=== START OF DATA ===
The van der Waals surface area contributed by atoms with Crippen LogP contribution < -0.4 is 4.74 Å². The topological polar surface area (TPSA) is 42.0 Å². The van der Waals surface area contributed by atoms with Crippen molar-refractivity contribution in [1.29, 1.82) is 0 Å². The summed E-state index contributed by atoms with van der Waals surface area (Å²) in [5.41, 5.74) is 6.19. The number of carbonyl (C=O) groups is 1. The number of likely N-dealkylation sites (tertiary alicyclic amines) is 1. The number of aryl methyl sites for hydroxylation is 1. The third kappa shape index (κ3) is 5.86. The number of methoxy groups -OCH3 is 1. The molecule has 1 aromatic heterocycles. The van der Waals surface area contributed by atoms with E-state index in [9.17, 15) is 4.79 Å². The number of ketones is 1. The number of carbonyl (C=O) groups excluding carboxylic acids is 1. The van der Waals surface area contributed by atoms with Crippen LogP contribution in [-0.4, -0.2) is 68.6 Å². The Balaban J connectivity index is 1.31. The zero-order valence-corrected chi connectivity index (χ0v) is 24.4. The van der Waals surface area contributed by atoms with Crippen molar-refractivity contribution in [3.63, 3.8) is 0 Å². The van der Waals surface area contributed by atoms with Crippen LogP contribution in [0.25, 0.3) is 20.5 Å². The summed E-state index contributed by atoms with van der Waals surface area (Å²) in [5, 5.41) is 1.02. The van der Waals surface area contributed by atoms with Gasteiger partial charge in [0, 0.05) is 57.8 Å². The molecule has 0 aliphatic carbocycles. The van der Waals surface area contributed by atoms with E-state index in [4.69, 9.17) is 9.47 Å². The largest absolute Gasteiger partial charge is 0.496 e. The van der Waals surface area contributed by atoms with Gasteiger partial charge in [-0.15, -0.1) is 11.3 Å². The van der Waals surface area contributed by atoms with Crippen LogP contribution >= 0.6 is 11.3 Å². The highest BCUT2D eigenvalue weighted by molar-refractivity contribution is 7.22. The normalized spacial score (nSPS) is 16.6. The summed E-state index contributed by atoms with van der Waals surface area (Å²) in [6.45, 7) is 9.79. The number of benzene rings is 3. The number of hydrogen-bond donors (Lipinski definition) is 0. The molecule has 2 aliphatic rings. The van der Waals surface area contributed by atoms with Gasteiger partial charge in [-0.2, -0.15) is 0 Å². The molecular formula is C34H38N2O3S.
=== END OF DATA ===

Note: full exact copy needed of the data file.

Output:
The van der Waals surface area contributed by atoms with Crippen LogP contribution < -0.4 is 4.74 Å². The topological polar surface area (TPSA) is 42.0 Å². The van der Waals surface area contributed by atoms with Crippen molar-refractivity contribution in [1.29, 1.82) is 0 Å². The summed E-state index contributed by atoms with van der Waals surface area (Å²) in [5.41, 5.74) is 6.19. The number of carbonyl (C=O) groups is 1. The number of likely N-dealkylation sites (tertiary alicyclic amines) is 1. The number of aryl methyl sites for hydroxylation is 1. The third kappa shape index (κ3) is 5.86. The number of methoxy groups -OCH3 is 1. The molecule has 1 aromatic heterocycles. The van der Waals surface area contributed by atoms with E-state index in [9.17, 15) is 4.79 Å². The number of ketones is 1. The number of carbonyl (C=O) groups excluding carboxylic acids is 1. The van der Waals surface area contributed by atoms with Crippen LogP contribution in [-0.4, -0.2) is 68.6 Å². The Balaban J connectivity index is 1.31. The zero-order valence-corrected chi connectivity index (χ0v) is 24.4. The van der Waals surface area contributed by atoms with Crippen molar-refractivity contribution in [3.63, 3.8) is 0 Å². The van der Waals surface area contributed by atoms with Crippen LogP contribution in [0.25, 0.3) is 20.5 Å². The summed E-state index contributed by atoms with van der Waals surface area (Å²) in [5, 5.41) is 1.02. The van der Waals surface area contributed by atoms with Gasteiger partial charge in [0, 0.05) is 57.8 Å². The molecule has 0 aliphatic carbocycles. The van der Waals surface area contributed by atoms with E-state index in [4.69, 9.17) is 9.47 Å². The largest absolute Gasteiger partial charge is 0.496 e. The van der Waals surface area contributed by atoms with Gasteiger partial charge in [-0.15, -0.1) is 11.3 Å². The van der Waals surface area contributed by atoms with Crippen LogP contribution >= 0.6 is 11.3 Å². The highest BCUT2D eigenvalue weighted by molar-refractivity contribution is 7.22. The normalized spacial score (nSPS) is 16.6. The summed E-state index contributed by atoms with van der Waals surface area (Å²) in [6.45, 7) is 9.79. The number of benzene rings is 3. The number of hydrogen-bond donors (Lipinski definition) is 0. The molecule has 2 aliphatic rings. The van der Waals surface area contributed by atoms with Gasteiger partial charge in [-0.2, -0.15) is 0 Å². The molecular formula is C34H38N2O3S.